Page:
[Kuala Lumpur, Malaysia] Lunch at Teochew Lao Er, Pudu

Teochew Lao Er is a 40-year-old eatery which started off as a tiny streetside hawker stall back in 1984. Purveying the simple street eats of the Teochew people: plain rice porridge, with a variety of side-dishes to choose from, Teochew Lao Er operates in the working-class inner-city precinct of Pudu, where it grew in reputation and size till it could move into its current shophouse location here in 2011.

In China, the Teochew homeland is centered around the twin cities of Chaozhou and Shantou, known collectively as Chaoshan. Although the Teochews are part of Guangdong province, the Teochew language and Cantonese (the lingua franca of Guangdong’s populace) are not mutually intelligible. In fact, the Teochew language actually bore close similarities with the Hokkien language of Fujian province to the north of Guangzhou.

In Penang and Singapore, where the Hokkiens constitute the majority of the Chinese populace, the Teochews are a close second. However, Kuala Lumpur has always been a majority Cantonese city, which was why it’s difficult for me to find Teochew food there when I moved from Singapore to KL back in 2011. Coming across Lao Er at the time was akin to stumbling onto an oasis in a culinary landscape bereft of Teochew cuisine which I grew up with. It was godsend, even if the renditions in Lao Er were actually pseudo-Teochew at best, as they’d been “localised” to suit the Cantonese and Hakka palates of KL.

Our lunch today consisted of:

  1. Chwee kway - the version here is more Hakka than Teochew, which is not a surprise since KL is overwhelmingly Cantonese and Hakka, with a miniscule Teochew presence. Its chewy texture is classic Hakka, whereas the Teochews would’ve preferred theirs with a melt-in-the-mouth texture.
    It’s also served “inverted” here, and drenched with an unctuous brown fermented bean sauce - very Hakka-style.

This is how I’d expect to see my chwee kway served - with the flat surface on top (picture from Lee Huat in Penang).

  1. Soon kway (left) and p’ng kway (right) - soon kway is filled with shredded jicama, whereas p’ng kway’s filling consisted of glutinous rice, dried shrimps, wood-ear fungus and peanuts. The versions of both rice cakes here are pretty bland, and nowhere those one gets in Singapore, or even Penang.

  1. Kway chap - this is the classic Teochew breakfast noodle dish: flat, wide rice noodles steeped in a hearty, deep-flavored pork-and-duck broth, garnished with slices of braised duck, pork belly, soy-braised tofu, hard-boiled egg and pig’s offal (intestines, liver, kidney), etc. It’s topped with golden-fried garlic crumbs and finely-chopped scallions and parsley.
    This dish was a personal favorite of my Teochew maternal grandfather - it’s called “guay jap” in Bangkok where he grew up. The version in Thailand is lighter in color and much more peppery.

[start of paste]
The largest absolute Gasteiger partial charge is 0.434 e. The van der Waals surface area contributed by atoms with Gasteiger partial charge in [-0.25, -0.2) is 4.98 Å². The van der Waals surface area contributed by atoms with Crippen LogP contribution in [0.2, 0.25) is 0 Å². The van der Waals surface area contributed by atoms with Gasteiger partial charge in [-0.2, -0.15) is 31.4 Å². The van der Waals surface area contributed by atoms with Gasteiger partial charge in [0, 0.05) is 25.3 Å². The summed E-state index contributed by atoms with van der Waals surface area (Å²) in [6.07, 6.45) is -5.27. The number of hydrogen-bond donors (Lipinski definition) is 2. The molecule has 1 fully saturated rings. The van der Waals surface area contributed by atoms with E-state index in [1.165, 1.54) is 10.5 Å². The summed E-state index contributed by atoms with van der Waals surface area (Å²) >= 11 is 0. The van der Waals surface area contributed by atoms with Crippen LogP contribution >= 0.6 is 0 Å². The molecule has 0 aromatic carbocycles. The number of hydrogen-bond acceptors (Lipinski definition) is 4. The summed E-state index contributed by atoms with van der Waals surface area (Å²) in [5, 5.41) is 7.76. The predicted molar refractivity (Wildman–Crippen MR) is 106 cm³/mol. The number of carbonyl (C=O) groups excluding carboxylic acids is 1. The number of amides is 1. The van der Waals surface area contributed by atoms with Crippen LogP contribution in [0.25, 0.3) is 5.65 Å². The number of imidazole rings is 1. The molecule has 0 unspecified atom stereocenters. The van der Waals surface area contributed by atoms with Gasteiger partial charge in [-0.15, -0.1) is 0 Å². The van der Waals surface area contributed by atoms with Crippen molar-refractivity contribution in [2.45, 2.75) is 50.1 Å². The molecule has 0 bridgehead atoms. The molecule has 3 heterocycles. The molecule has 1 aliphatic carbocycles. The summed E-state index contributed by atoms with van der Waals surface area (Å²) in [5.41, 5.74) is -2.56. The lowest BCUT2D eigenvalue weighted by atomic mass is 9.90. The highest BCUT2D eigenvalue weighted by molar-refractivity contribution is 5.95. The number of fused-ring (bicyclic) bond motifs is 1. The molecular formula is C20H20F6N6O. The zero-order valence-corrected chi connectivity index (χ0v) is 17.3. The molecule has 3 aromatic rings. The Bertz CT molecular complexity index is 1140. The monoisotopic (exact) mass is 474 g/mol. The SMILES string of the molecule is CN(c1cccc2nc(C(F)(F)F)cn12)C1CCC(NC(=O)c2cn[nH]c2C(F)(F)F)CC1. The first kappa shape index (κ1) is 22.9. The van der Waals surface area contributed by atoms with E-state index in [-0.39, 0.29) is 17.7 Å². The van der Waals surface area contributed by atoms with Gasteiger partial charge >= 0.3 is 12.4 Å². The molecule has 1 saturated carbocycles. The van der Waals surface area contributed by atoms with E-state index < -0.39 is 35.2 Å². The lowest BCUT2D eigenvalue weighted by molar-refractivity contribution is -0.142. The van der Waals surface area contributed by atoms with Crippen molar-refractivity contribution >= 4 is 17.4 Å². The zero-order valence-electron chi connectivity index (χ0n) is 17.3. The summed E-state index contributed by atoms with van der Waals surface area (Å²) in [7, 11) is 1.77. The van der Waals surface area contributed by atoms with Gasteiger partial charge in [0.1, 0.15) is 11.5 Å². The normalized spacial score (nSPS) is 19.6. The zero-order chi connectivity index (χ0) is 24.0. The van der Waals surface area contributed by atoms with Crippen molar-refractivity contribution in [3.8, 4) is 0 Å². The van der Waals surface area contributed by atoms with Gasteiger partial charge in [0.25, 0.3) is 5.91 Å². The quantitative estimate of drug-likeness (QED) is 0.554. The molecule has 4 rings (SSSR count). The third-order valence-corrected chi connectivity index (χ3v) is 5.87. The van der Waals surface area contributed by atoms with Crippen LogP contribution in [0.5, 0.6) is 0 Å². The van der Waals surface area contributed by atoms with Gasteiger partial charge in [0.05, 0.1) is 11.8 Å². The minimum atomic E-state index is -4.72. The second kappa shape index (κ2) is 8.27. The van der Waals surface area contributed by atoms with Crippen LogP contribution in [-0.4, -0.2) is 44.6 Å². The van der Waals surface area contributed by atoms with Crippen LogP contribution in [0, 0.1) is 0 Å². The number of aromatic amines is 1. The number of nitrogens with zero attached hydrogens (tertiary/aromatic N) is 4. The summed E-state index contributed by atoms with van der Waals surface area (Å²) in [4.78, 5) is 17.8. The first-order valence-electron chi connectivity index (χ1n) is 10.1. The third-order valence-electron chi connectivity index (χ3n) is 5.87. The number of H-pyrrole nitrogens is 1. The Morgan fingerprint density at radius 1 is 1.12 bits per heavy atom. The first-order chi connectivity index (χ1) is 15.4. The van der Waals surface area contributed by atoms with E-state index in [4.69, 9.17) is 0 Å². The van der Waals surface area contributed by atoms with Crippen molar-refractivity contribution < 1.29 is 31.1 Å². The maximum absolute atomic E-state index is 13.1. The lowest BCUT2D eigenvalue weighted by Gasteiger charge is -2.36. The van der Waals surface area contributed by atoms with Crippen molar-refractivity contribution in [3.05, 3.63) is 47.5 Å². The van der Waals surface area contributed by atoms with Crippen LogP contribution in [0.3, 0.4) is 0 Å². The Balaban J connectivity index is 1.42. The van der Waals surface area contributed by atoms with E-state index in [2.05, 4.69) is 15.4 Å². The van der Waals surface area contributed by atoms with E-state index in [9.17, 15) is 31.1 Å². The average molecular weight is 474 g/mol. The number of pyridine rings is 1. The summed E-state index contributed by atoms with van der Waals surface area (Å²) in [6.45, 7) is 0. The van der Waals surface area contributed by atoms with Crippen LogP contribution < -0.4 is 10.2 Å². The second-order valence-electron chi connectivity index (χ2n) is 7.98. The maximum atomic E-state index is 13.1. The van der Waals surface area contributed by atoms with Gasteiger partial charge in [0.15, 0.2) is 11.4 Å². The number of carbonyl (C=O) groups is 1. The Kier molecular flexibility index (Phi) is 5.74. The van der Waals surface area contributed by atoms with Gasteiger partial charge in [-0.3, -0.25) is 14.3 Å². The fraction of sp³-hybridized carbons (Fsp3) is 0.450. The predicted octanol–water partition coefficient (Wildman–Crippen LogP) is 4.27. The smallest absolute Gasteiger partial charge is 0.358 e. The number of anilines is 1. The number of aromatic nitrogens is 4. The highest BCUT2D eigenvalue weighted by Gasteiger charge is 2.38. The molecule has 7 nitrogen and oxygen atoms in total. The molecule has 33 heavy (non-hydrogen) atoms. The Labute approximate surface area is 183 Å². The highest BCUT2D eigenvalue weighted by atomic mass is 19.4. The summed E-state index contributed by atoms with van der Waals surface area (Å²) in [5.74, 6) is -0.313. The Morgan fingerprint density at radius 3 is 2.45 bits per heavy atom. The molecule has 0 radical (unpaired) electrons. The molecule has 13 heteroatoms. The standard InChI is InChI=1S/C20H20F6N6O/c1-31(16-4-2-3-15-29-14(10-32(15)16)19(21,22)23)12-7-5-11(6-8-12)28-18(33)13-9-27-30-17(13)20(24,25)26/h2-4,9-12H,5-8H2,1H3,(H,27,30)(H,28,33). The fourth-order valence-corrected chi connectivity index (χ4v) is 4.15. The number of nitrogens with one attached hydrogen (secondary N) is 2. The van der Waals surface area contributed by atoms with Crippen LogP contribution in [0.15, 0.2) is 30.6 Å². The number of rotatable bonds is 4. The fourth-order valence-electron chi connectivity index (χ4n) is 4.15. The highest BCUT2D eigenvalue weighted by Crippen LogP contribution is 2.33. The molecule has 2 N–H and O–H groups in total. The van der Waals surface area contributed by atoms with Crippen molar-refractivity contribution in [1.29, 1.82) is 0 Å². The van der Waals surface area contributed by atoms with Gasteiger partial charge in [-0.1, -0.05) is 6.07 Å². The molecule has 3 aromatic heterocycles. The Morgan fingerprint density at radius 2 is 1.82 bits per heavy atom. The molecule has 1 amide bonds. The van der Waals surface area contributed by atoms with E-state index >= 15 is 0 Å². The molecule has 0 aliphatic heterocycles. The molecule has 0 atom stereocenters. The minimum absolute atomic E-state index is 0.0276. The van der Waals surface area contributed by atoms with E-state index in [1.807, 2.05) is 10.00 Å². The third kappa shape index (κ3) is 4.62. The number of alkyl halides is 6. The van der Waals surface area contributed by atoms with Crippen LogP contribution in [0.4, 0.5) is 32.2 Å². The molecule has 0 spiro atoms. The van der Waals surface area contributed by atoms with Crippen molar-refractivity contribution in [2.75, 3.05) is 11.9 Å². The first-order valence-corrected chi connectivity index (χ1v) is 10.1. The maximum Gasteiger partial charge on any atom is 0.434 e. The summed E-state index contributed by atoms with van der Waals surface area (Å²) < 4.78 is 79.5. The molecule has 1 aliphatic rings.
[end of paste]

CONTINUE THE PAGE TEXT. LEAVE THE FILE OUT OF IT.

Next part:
In Singapore, kway chap is always served with a paraphernalia of braised pork and pig’s offal, tofu and preserved mustard leaves, but never with duck.
    In Penang, it’s served with mainly braised duck-meat, but with pig’s parts added on the side, like here in KL.
    All minor regional variations, but which all maintained the central pork-duck flavors of the brown-hued broth, with hints of star anise, cloves and soy sauce.
    The one here was perfect.

  2. Teochew muay - the Teochew-style rice porridge has cooked rice grains in light seafood soup (never like Cantonese congee where the rice grains have been cooked down to a sticky gruel). The soup is slow-simmered with dried scallops and dried leatherjacket fish, flavred with ginger and seaweed.
    Right before serving, fresh seafood is added: slices of pomfret, prawns, mussels. Very good version served here.

  3. Oh chien (oyster omelette) - The Teochews’ diet reflect that of their riverine and coastal homeland. Oh chien is an old favorite. The version here was plainer and drier than I’d have liked.

  4. Crisp-fried grouper fillets - one of my lunch partners ordered this - it’s a side-dish if one orders plain rice porridge.

  5. Teochew-style braised 8-treasure duck*** - a rather richly-flavored dish more suited for a dinner banquet than a light lunch that we intended. The flavors here were light and not too heavily-spiced. I won’t mind coming back for this on another occassion.

  6. Dessert: Orh nee (yam paste dessert) - my fave Teochew dessert: mashed, sweetened taro, laced with pork-lard to give it a shiny, smooth texture. The one here was lined with slivers of orange-hued pumpkin, topped with a red date. It was absolutely delish, although far from the best I’d tasted.

Teochew Lao Er tries to give KL’s tiny Teochew community everything they’d possibly look for. In places with large Teochew communities (e.g. Singapore, Bangkok, or Penang), dishes like kwap chap and Teochew muay will usually be offered by standalone food spots, not to be found in the menu of a large, family restaurant like this. Hence, the quality of dishes in a “Jack-of-all-trades” eatery will never be as good as one which specializes in that specific dish. Still, this is Cantonese KL, so one really doesn’t have much of a choice.

Teochew Lao Er’s cooking can be best described as Teochew-inspired, but with heavy Hakka and Cantonese influences, in order to cater to the majority populace’s taste preferences.

Teochew Lao Er
6, Jalan Brunei, Pudu, 55100 Kuala Lumpur, Malaysia
Tel: +6012-214 1077
Operating hours: 11am-10pm Mon-Tue, Thu-Sun. Closed on Wednesdays.